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Stilled Chimeras

Archival digital pigment print, insect specimens, velvet, frame. 

20 x 24 11/16 x 2 1/8 inches


Our bodies are vibrant landscapes teeming with microscopic bacteria, archaea, viruses, and fungi. Inextricably linked in a web of interconnectivity, we rely on this unseen world to survive: to help us digest our food, strengthen our immunity, and even augment our genome. Like mythical chimeras composed of disparate animal parts, we are an assemblage of human and non-human cells. At our most fundamental level, our individuality is an illusion. To be alive is to be imbued with the world. 

We are ecological beings, so where do we begin and end?

As we exist in a collective body within a broader ecology, what are the boundaries between Self and Other? Where do we shift and slip and oscillate from individual to multiple? What might we find in these liminal spaces where these binary constructs dissolve and our edges blur into each other?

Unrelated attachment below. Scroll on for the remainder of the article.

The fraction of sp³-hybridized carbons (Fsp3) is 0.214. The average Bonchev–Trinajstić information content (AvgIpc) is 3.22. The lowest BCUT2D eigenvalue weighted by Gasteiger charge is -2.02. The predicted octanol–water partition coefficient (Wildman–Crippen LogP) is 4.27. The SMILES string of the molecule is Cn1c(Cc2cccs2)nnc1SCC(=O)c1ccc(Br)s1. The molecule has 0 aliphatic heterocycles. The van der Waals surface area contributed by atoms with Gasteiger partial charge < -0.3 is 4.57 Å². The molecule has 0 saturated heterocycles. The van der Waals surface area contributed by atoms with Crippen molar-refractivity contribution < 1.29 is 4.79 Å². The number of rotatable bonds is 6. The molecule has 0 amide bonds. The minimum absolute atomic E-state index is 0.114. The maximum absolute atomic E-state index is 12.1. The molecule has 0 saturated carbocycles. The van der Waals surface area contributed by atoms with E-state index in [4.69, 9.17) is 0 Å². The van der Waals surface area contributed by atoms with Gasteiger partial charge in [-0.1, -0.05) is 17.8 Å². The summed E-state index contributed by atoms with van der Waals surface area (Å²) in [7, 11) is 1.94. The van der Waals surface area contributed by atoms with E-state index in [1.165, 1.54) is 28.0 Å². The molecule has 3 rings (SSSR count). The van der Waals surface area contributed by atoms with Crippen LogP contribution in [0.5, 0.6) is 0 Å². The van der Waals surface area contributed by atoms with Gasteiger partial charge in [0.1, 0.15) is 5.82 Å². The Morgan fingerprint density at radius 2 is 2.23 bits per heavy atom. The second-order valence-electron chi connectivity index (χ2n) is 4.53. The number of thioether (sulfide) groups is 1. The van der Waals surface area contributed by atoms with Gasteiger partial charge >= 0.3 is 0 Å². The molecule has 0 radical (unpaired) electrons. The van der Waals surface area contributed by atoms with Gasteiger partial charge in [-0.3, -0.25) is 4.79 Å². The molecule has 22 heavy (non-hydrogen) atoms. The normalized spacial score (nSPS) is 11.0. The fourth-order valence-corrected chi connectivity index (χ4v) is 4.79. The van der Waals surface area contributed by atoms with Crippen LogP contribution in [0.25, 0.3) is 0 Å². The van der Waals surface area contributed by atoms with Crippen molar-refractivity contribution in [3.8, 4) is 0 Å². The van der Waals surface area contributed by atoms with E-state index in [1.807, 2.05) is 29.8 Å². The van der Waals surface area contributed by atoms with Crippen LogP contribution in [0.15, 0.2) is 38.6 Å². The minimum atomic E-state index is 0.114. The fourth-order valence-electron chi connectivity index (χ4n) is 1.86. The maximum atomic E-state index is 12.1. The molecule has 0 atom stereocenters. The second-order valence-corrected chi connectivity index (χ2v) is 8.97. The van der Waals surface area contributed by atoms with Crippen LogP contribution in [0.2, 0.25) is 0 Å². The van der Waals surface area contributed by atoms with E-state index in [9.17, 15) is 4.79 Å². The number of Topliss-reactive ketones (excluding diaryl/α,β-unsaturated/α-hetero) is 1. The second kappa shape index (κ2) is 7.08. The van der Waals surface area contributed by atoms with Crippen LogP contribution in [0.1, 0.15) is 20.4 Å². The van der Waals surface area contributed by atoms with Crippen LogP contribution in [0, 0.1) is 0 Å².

Stilled Chimeras are glimpses into fantastical ecologies of human wonder and desire, where things are not always what they seem. In this world, botanical arrangements are hybrid creatures composed of plants, fungi, animals, insects, and dicklettes. Cast from roots and fruit, dicklettes are fleshy silicone sculptures that recall both animal and vegetal bodies.
To humans, they seem phallic, clitoral, and teat-like, but I like to imagine that a carrot would look at them and see peculiar, pinkish carrots. Like a rhizome or mushroom fruiting body, dicklettes appear sporadically, growing in and out of the bouquets, comfortably nestled amongst the floral genitalia.

Consisting of myriad beings, this work expands on the forest still life paintings of the Dutch Golden Age. Rather than displayed in a vase, these bosstilleven floral arrangements appear to be growing on the forest floor amidst mushrooms, moss, and small woodland creatures.
Yet the flowers depicted cannot naturally grow in this environment and often bloom in different seasons. These meticulously crafted scenes are constructs built on our impressions of the natural world; the order and disorder we imagine there; the beauty that mesmerizes us; the abundance we perceive as ours for the picking.

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